Abatements and Amended Returns

When to File Application – Prior to July 1, 2011

To Report a Decrease in Tax and/or Penalty:
Massachusetts required that a  Form CA-6 Application for Abatement/Amended Return pdf format of CA-6.pdf be received by DOR or be postmarked by the United States mail within the time limits indicated below, whichever was later:

  • Within Three Years from the Last Day for Filing the Return:
    Due date was determined without regard to any extension of time to file. Any amount of tax reflected on the original return was open for abatement.

    For example, if a taxpayer filed a 2005 Form 1 and paid the tax due by the original due date of April 15, 2006, and there was no additional assessment made with respect to the return as originally filed, the last day to submit a Form CA-6 is April 15, 2009, three years from the date the return was due. If, pursuant to a valid extension, the taxpayer had filed a 2005 return on or by October 15, 2006, an abatement could still only be requested through April 15, 2009. The six-month extension to file the original return was disregarded in determining the abatement time frame;
  • Within Two Years from the Date of Notice that the Tax Was Assessed or Deemed to be Assessed:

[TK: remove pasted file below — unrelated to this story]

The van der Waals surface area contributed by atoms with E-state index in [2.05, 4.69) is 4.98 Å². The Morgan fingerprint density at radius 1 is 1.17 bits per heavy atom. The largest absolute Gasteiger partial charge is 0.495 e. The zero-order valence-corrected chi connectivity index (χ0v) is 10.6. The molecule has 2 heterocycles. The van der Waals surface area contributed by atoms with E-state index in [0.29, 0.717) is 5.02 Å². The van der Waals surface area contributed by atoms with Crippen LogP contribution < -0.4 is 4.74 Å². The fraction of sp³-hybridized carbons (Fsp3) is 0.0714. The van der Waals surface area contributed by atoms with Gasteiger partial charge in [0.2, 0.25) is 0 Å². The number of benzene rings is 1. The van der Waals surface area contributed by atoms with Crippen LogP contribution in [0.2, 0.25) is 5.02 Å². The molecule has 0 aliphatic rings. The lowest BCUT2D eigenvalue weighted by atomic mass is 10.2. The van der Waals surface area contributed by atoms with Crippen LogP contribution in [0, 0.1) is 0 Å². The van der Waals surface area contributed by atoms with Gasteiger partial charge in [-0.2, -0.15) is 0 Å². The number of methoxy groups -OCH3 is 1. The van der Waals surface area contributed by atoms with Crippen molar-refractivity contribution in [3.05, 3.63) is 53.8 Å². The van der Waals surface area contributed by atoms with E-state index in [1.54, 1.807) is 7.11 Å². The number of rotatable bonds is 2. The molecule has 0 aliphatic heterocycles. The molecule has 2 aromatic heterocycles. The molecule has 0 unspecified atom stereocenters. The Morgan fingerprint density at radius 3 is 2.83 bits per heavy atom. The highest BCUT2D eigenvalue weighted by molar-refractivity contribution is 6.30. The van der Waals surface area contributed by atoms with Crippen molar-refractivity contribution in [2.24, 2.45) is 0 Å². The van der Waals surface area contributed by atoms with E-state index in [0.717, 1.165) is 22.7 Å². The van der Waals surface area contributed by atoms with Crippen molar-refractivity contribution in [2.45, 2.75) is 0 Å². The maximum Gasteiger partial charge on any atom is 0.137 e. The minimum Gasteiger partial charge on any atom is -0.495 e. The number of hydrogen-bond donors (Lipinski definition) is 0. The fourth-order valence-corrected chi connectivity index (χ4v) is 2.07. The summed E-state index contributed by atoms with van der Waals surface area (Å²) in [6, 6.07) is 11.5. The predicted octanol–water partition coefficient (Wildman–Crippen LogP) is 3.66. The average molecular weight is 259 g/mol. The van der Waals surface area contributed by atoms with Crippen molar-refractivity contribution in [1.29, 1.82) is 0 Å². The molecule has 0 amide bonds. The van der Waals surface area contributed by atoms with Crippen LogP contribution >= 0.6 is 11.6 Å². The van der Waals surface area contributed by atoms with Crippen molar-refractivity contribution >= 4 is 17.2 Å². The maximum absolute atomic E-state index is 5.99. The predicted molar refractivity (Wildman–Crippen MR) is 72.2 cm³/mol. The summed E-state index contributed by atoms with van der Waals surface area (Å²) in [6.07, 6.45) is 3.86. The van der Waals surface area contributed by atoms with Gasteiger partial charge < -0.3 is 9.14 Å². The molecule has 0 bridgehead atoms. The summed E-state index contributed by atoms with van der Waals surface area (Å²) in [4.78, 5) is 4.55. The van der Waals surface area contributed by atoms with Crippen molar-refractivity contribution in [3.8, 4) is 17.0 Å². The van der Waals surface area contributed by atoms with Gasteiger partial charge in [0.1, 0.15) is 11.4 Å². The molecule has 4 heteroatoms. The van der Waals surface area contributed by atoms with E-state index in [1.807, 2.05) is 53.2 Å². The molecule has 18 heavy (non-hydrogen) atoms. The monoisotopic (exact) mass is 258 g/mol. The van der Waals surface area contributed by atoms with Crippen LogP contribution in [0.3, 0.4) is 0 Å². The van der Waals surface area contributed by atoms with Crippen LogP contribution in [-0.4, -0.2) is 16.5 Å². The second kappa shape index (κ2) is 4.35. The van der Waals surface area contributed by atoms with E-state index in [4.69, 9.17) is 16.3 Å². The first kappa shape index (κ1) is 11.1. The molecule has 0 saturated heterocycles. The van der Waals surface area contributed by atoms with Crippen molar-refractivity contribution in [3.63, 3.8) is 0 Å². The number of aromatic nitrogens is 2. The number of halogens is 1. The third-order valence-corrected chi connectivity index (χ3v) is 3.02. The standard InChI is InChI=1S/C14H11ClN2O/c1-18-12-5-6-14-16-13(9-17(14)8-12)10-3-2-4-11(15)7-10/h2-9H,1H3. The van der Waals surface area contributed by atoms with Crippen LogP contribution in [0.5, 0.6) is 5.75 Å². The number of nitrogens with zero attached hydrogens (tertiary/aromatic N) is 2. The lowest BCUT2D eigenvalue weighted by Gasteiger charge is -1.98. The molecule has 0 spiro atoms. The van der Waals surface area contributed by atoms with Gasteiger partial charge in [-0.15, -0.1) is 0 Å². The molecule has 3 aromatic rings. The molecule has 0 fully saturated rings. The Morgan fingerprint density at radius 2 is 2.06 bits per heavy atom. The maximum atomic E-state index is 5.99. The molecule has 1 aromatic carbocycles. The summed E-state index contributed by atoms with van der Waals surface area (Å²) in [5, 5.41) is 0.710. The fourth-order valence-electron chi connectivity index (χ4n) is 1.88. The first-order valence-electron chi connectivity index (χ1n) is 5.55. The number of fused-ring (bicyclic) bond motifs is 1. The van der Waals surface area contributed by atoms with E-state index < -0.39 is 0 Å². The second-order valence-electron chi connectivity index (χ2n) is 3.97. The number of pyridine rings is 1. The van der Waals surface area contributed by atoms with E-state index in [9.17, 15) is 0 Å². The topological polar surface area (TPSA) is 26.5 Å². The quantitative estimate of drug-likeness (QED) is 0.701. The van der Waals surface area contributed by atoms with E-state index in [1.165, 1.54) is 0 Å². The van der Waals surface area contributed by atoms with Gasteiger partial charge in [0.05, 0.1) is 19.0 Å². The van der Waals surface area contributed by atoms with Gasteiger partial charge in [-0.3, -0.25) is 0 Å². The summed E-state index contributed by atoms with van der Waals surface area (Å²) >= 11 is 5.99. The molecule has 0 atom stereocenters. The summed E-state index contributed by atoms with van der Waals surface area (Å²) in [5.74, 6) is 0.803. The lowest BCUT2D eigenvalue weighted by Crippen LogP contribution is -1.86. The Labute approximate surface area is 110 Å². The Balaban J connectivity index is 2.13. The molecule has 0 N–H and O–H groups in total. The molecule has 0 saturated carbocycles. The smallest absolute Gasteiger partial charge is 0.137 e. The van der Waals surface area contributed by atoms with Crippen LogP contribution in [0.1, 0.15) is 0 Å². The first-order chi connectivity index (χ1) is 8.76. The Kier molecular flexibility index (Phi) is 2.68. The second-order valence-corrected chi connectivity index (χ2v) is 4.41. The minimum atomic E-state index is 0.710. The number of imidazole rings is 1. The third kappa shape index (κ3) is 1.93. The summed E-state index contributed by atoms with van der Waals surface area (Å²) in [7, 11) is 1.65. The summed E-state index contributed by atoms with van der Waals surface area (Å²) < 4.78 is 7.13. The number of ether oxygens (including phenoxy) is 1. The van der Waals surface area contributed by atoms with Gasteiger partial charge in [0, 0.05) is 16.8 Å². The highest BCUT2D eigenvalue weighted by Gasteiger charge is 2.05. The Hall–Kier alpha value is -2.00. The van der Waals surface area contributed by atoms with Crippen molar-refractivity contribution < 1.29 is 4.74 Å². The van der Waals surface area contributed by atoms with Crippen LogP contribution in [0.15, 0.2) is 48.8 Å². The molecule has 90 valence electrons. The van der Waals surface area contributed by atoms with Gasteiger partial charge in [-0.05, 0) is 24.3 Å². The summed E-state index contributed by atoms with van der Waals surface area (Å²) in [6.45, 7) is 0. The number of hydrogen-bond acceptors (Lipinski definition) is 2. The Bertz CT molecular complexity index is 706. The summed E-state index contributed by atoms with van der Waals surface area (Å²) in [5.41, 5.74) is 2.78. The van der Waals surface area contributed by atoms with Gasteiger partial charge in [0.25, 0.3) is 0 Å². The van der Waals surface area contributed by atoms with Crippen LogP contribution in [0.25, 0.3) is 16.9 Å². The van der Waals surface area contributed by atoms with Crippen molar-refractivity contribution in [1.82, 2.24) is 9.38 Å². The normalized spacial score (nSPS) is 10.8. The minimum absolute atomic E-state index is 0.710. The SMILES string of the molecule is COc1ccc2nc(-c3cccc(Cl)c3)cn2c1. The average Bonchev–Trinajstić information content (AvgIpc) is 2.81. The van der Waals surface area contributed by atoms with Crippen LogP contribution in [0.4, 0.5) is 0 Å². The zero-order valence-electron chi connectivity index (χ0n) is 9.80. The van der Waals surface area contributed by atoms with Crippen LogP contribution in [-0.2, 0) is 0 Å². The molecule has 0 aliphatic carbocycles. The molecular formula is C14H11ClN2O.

If the above three-year rule had passed, only the amount of tax assessed or deemed to be assessed was open for abatement.

    For example, if after filing a 2003 Form 355, the corporation received a DOR Notice of Assessment dated October 1, 2005 for additional tax. The last day it could have submitted a Form CA-6 to abate the additional tax was October 1, 2007, two years from the Notice of Assessment dated October 1, 2005;

    Note: For all open tax periods, the two-year statute of limitations period began to run from that date printed on the Notice of Assessment form as "Notice Date." The date which appeared in the Notice of Assessment column heading "Assessment Date" was no longer the date from which the two-year statute began to run, but was considered the date upon which the tax was actually assessed for all other purposes.